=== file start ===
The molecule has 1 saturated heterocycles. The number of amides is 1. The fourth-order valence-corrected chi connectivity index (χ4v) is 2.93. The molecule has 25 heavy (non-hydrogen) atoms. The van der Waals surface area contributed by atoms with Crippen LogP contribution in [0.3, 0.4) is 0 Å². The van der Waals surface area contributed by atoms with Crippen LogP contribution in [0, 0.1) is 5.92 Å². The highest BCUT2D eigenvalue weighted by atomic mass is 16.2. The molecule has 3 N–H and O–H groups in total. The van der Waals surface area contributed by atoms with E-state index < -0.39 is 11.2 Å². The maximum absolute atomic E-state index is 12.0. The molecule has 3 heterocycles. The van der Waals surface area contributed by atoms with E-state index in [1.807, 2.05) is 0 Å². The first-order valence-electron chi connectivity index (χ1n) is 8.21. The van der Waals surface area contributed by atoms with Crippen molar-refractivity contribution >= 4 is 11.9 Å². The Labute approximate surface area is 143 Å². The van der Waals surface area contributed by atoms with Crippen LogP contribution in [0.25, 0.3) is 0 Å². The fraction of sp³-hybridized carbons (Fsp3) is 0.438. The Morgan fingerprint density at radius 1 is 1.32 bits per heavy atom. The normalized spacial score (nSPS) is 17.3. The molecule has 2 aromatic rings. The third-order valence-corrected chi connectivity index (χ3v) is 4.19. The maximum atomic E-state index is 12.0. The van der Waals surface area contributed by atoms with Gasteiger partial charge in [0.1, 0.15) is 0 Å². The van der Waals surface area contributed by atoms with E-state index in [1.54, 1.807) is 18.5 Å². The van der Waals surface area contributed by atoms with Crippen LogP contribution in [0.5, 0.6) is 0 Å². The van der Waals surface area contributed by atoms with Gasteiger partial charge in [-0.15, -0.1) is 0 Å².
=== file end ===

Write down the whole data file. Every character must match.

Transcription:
The molecule has 1 saturated heterocycles. The number of amides is 1. The fourth-order valence-corrected chi connectivity index (χ4v) is 2.93. The molecule has 25 heavy (non-hydrogen) atoms. The van der Waals surface area contributed by atoms with Crippen LogP contribution in [0.3, 0.4) is 0 Å². The van der Waals surface area contributed by atoms with Crippen LogP contribution in [0, 0.1) is 5.92 Å². The highest BCUT2D eigenvalue weighted by atomic mass is 16.2. The molecule has 3 N–H and O–H groups in total. The van der Waals surface area contributed by atoms with E-state index < -0.39 is 11.2 Å². The maximum absolute atomic E-state index is 12.0. The molecule has 3 heterocycles. The van der Waals surface area contributed by atoms with E-state index in [1.807, 2.05) is 0 Å². The first-order valence-electron chi connectivity index (χ1n) is 8.21. The van der Waals surface area contributed by atoms with Crippen molar-refractivity contribution >= 4 is 11.9 Å². The Labute approximate surface area is 143 Å². The van der Waals surface area contributed by atoms with Crippen LogP contribution in [0.25, 0.3) is 0 Å². The fraction of sp³-hybridized carbons (Fsp3) is 0.438. The Morgan fingerprint density at radius 1 is 1.32 bits per heavy atom. The normalized spacial score (nSPS) is 17.3. The molecule has 2 aromatic rings. The third-order valence-corrected chi connectivity index (χ3v) is 4.19. The maximum atomic E-state index is 12.0. The van der Waals surface area contributed by atoms with Gasteiger partial charge in [0.1, 0.15) is 0 Å². The van der Waals surface area contributed by atoms with E-state index in [1.54, 1.807) is 18.5 Å². The van der Waals surface area contributed by atoms with Crippen LogP contribution in [0.5, 0.6) is 0 Å². The van der Waals surface area contributed by atoms with Gasteiger partial charge in [-0.15, -0.1) is 0 Å².